We had the same, current level, target at end of year and target at end of KS3, and I had to laugh it was noted she had already exceeded two of her end of year targets, so I'd say with the still getting to know the children and assessing they were very general targets. As some subjects are being taught as new, the levels were lower, but if was only after help on this forum I had an insight into how my daughter was doing - from what I remember level 6 at the end of KS3 is good and indicates that a GCSE grade B or possibly A could be achieved if continues to work hard. Level 7 is excellent and again if works hard could generate a Grade A at GCSE. Of course, a slighly lower level could still give a Grade C which is great to have as well. Mentoring evening was all about speaking to our daughter, although I did manage to butt in and ask if she was struggling/doing particularly well at anything and the tutor just said everything looked okay.
Forgot to say, if you go to parents evening do ask what individual tutors have said about your son. When my daughter asked about certain subjects, it was then that she was given feedback from the tutors, hers mainly being they would like her to speak up more in class.
DS started secondary last Sept and his school gives 4 reports a year to all students. He will get an extra one at some stage due to having SEN. We got the first at Halloween break and the second at Christmas. Then it's Easter and Summer after that. We haven't had a P/T meeting yet but will later this month.
I'm in Ireland so we don't have the levels system but the grades are A, B, C, D etc. There are several short comments for each subject such as "keep up the good work", "more detail needed in responses", noting areas to improve etc. Comments run to 1-2 lines per subject which is fair enough given the volume of these being produced so soon after the house exams. One teacher changed 3 words in his comment from the first report so it was essentially the same. Still, it is nice to have a response and get a feel for how to read the result. Having said that, the comment "excellent result" accompanied a C (?) in one subject where other C's were more accompanied by more guarded comments (one said "fair"). All subjects are common level in first year they will split into higher and lower level in second year based on the summer results.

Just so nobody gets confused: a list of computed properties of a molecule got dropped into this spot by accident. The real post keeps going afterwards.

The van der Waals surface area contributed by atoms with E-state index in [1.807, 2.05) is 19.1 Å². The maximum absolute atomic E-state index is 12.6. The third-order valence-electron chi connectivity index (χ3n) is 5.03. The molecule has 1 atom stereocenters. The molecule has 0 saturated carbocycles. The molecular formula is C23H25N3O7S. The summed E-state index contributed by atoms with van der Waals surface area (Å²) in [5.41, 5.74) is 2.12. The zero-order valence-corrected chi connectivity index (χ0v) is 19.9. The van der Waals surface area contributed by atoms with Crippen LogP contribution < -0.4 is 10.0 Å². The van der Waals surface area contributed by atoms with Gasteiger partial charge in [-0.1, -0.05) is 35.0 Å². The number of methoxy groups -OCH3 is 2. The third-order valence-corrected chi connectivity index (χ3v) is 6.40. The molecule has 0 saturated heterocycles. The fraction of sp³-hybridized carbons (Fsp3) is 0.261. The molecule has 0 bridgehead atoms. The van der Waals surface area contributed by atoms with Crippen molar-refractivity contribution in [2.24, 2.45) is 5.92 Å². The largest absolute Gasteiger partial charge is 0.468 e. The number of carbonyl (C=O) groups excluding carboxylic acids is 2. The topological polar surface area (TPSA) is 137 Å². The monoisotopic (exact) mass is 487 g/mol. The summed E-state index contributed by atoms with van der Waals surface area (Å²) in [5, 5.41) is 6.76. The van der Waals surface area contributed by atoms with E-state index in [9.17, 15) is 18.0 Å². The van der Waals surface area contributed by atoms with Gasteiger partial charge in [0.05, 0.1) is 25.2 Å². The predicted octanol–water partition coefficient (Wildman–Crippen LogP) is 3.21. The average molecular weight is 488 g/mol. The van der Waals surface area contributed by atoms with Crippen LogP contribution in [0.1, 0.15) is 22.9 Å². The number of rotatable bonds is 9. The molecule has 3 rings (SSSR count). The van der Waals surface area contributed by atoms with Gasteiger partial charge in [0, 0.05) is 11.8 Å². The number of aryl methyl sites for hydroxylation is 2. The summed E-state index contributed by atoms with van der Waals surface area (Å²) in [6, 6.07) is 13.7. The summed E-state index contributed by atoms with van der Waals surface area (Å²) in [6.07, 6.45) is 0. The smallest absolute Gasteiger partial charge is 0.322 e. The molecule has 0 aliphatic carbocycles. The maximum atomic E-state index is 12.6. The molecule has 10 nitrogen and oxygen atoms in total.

DS did better in his first report than the second probably as the first was based on in-class assessments and the second was based on proper exams which Irish kids typically aren't as used to at this stage (that'll change for sure!). DS has ASD and completing written responses with sufficient detail in a timed test is a skill he has yet to acquire. He got As in Maths, Music, and Science but fell down on subjects that require detailed explanations or essays. So we know where we need to focus at any rate. He puts in a lot of effort but the output doesn't always reflect it. The hardest subject for him is still Irish which really is tough going. Unfortunately he wasn't exempted from it despite the report recommending it